ST. ANDREWS, Scotland — The R&A wanted to keep attention on the 150th anniversary of The Open this week and off the ongoing dispute between the PGA Tour and LIV Golf for the best players in the world.
The R&A wasn’t exactly subtle in trying to make sure that happened. It didn’t invite LIV Golf CEO Greg Norman, a two-time Open winner, to St. Andrews for the celebration. It also didn’t include a single LIV player in the pre-tournament news conference schedule, nor the featured pairings for the opening round Thursday.
That didn’t stop many LIV players from performing quite well on the Old Course. Among them: Dustin Johnson (4-under 68), Lee Westwood (4-under 68), Talor Gooch (4-under 68), Ian Poulter (3-under 69), Bryson DeChambeau (3-under 69), and Scott Vincent (3-under 69).
— LIV Golf (@LIVGolfInv) July 14, 2022
Westwood, who is attempting to win his first major at age 49, said he received a warm reception from fans in Scotland.
“I think the media are stoking it up and doing as much as they can to aid that,” Westwood said of the rift between LIV Golf and the PGA Tour. “I think the general public just wants to go out there and see good golf no matter where it’s being played or who’s playing it.”
“He’s got a vested interest, hasn’t he?” Westwood said. “The LIV players will talk up LIV. The PGA Tour players that aren’t on the LIV tour will talk the PGA Tour up and put down the LIV tour.”
Some of LIV Golf’s bigger stars had a tougher time getting around the Old Course, including Phil Mickelson (even-par 72), Patrick Reed (even-par 72), Brooks Koepka (1-over 73) and Sergio Garcia (3-over 75).
Poulter, from England, is a longtime European Ryder Cup fan favorite. There were a couple of fans who booed him before his opening tee shot, but Poulter insisted he didn’t hear them. He also said something to a fan who shouted at him on No. 17.
“There’s always one American in the crowd,” Poulter said.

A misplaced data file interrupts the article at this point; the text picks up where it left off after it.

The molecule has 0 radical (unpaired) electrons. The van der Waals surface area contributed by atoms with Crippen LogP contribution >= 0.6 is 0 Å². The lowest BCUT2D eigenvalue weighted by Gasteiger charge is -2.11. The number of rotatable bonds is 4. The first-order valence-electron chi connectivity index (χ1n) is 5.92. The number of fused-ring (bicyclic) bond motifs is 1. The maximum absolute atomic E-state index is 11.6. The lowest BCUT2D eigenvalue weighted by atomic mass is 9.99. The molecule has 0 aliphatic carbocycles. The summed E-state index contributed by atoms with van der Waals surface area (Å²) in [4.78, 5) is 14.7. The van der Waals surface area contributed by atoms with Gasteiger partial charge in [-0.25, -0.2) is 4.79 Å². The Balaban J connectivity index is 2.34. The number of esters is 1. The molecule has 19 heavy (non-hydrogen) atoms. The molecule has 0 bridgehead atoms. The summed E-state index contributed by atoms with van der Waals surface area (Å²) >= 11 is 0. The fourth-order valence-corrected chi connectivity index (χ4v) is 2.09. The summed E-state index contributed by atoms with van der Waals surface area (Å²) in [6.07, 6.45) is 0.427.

Gooch, who caught some flak for comparing the atmosphere at the second LIV event at Pumpkin Ridge outside Portland, Oregon, to the Ryder Cup or Presidents Cup, called The Open his favorite tournament.
“It’s not comparable because that was team golf [at LIV] and this is not team golf,” Gooch told ESPN, when asked to compare the two events. “It’s kind of apples and oranges there.”
Tiger’s quick turnaround
Tiger Woods, who struggled to a 6-over 78 in the first round, won’t have much time to recover or rest before the second round Friday. His first round took 6 hours, 5 minutes to play; he didn’t walk off the Old Course until around 9 p.m. local time on Thursday night.
At the Masters in April, Woods said he needed a couple of hours to get his body going before playing a round. Aside from the injuries Woods suffered in a serious car wreck outside Los Angeles in February 2021, which he said nearly led to surgeons amputating his right leg, he has been dealing with neck and back injuries the past several years.
The good news is Woods said the walk Thursday was easier than the ones he had in the first rounds of the Masters and the PGA Championship. The bad news is that it was a 6-hour walk because of the very slow pace of play.
“We weren’t exactly speed demons out there either,” Woods said. “The whole round took a long time, and we were getting waved up. And it was a long, slow day.”
Defending the Old Course
They’ve been playing golf on the links at St. Andrews since the early 15th century, but the “home of golf” doesn’t stand up very well to modern players and equipment in terms of length.